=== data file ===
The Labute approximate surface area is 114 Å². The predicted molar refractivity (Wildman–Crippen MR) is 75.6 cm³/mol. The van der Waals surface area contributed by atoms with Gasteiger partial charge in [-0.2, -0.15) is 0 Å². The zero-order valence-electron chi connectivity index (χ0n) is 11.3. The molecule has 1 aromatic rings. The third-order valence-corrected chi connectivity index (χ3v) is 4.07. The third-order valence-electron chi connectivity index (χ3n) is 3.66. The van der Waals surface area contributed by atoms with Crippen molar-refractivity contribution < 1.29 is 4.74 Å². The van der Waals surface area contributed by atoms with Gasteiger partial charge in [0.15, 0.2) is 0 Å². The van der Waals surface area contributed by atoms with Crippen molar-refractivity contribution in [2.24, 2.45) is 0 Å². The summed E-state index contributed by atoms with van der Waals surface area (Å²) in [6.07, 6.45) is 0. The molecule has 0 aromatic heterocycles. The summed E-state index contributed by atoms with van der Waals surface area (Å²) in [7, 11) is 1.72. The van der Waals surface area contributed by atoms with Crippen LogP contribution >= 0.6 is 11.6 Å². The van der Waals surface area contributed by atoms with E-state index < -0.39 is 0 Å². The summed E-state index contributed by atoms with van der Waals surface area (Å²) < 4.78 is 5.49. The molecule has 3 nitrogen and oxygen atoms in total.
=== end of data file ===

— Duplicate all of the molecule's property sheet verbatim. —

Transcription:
The Labute approximate surface area is 114 Å². The predicted molar refractivity (Wildman–Crippen MR) is 75.6 cm³/mol. The van der Waals surface area contributed by atoms with Gasteiger partial charge in [-0.2, -0.15) is 0 Å². The zero-order valence-electron chi connectivity index (χ0n) is 11.3. The molecule has 1 aromatic rings. The third-order valence-corrected chi connectivity index (χ3v) is 4.07. The third-order valence-electron chi connectivity index (χ3n) is 3.66. The van der Waals surface area contributed by atoms with Crippen molar-refractivity contribution < 1.29 is 4.74 Å². The van der Waals surface area contributed by atoms with Gasteiger partial charge in [0.15, 0.2) is 0 Å². The van der Waals surface area contributed by atoms with Crippen molar-refractivity contribution in [2.24, 2.45) is 0 Å². The summed E-state index contributed by atoms with van der Waals surface area (Å²) in [6.07, 6.45) is 0. The molecule has 0 aromatic heterocycles. The summed E-state index contributed by atoms with van der Waals surface area (Å²) in [7, 11) is 1.72. The van der Waals surface area contributed by atoms with Crippen LogP contribution >= 0.6 is 11.6 Å². The van der Waals surface area contributed by atoms with E-state index < -0.39 is 0 Å². The summed E-state index contributed by atoms with van der Waals surface area (Å²) < 4.78 is 5.49. The molecule has 3 nitrogen and oxygen atoms in total.